Google book copyright settlement
In the case of orphan works, the copyright law stifles creativity instead of protecting it. Current, and proposed legislature is inefficient in dealing with this problem. The Google Book Search settlement will decrease the amount of orphan works in the short term, and limit its growth in the longer term through the formation of the Book Rights Registry. It is, however, only a partial private-sector solution. Far-reaching action from the legislative bodies is needed for a comprehensive solution to the orphan works problem.
This is the actual settlement awaiting court approval. As a source, it is imperative for my argument because it delineates the fate of orphan works in relation to the Google cyber-library, as well as the structure and function of the Book Rights Registry. It is the single source describing how the Google Book Search project could be the private-sector solution to the problem, offering an alternative to the –so far insufficient – orphan works legislation.
The agreement will essentially provide the following:
- Access to 20% of the content of copyrighted books. Before the agreement, access to copyrighted books was restricted to the snippet view (only some sentences around the search terms were provided). More content could be displayed (some pages before an after the search term) only after explicit agreement between Google and the rightsholder. Now, the default amount displayed is 20%. In case the rightsholder wishes Google to display less, display bibliographical information only, or to remove her book from the index altogether she can opt out of the Google Book Search project by contacting Google.
- Opportunity to purchase the book online and store in a personal “electronic bookshelf.” That means that the purchased books will be available for online reading whenever the user logs in to her Google account. Copy/ Pasting will be limited to 4 pages, while printing will be limited to 20 pages of material, with a watermark that identifies the work as copyrighted.
- Access to all the online material for sale through institutional subscriptions. In this way, U.S. Colleges and other organizations will be able to allow access to the digitized library to their faculty and students.
- Free, full-text, online viewing from at least one computer in every US public library.
- The creation of the Book Rights Registry whose function it will be to track down the rightsholders and distribute the payments earned though the 2 aforementioned pathways (Institutional access, private purchase). It will also distribute revenues earned from ads placed next to the displayed book. The Book Rights Registry will be a not-for-profit organization which will store and update rightsholder information. As well as actively searching the rightsholders for every work, the Registry will provide an incentive for rightsholders to surface and claim their works because it will distribute the revenues collected by Google.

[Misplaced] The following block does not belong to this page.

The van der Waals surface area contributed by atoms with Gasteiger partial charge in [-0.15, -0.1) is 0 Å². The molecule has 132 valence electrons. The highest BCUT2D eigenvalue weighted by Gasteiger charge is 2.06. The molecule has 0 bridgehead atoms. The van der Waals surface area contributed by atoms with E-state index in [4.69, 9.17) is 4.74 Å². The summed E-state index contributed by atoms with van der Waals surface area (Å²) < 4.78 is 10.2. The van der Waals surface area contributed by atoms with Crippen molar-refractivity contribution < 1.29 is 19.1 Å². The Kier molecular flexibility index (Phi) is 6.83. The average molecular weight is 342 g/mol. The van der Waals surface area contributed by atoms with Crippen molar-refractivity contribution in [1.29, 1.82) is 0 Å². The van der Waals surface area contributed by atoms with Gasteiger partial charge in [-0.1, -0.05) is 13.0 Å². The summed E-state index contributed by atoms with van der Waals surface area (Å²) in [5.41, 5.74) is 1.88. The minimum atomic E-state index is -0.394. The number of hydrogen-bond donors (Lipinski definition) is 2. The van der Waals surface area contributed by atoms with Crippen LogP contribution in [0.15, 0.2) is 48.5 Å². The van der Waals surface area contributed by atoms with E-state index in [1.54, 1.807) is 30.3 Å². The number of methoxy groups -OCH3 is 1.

The agreement resulted from a US lawsuit, so its effects are only valid for US users. It must also be approved by the court first (expected in May 2009).
tagged copyright google settlement by michare ...on 26-NOV-08
The Webcaster Settlement Act of 2008 was passed in September by the House and Senate. The act became law when it was signed by the President in November 2008. The bill provides time for agreements and negotiations to be made concerning the royalty rates for webcasters. The act amends section 114(f)(5) of title 17 of the United States Code. It allows for settlements to be entered into an 11 year period starting on January 1, 2005. This would nullify the Copyright Royalty Board decision of 2007. The bill also modifies the settlement deadline between webcasters and the receiving agent of the royalties. The new deadline is February 15, 2009. Although this act has no immediate impact on the royalty ruling, it is a step closer to reaching a final decision. The act also allows settlements to go into effect more easily. If any group reaches a settlement with SoundExchange before the February deadline, they can submit it to the Copyright Royalty Board and it will become effective.
The Webcaster Settlement Act is an important part of the research for my paper. It shows the progress being made regarding the royalty decision. The fact that this bill was signed by the President is evidence that the royalty ruling is a significant issue for the public. It demonstrates that there is some debate and doubt regarding the fairness of the royalties to the webcasters. This supports my argument that the Copyright Royalty Board’s decision is questionable and that there is a possibility for better models for determining royalty rates.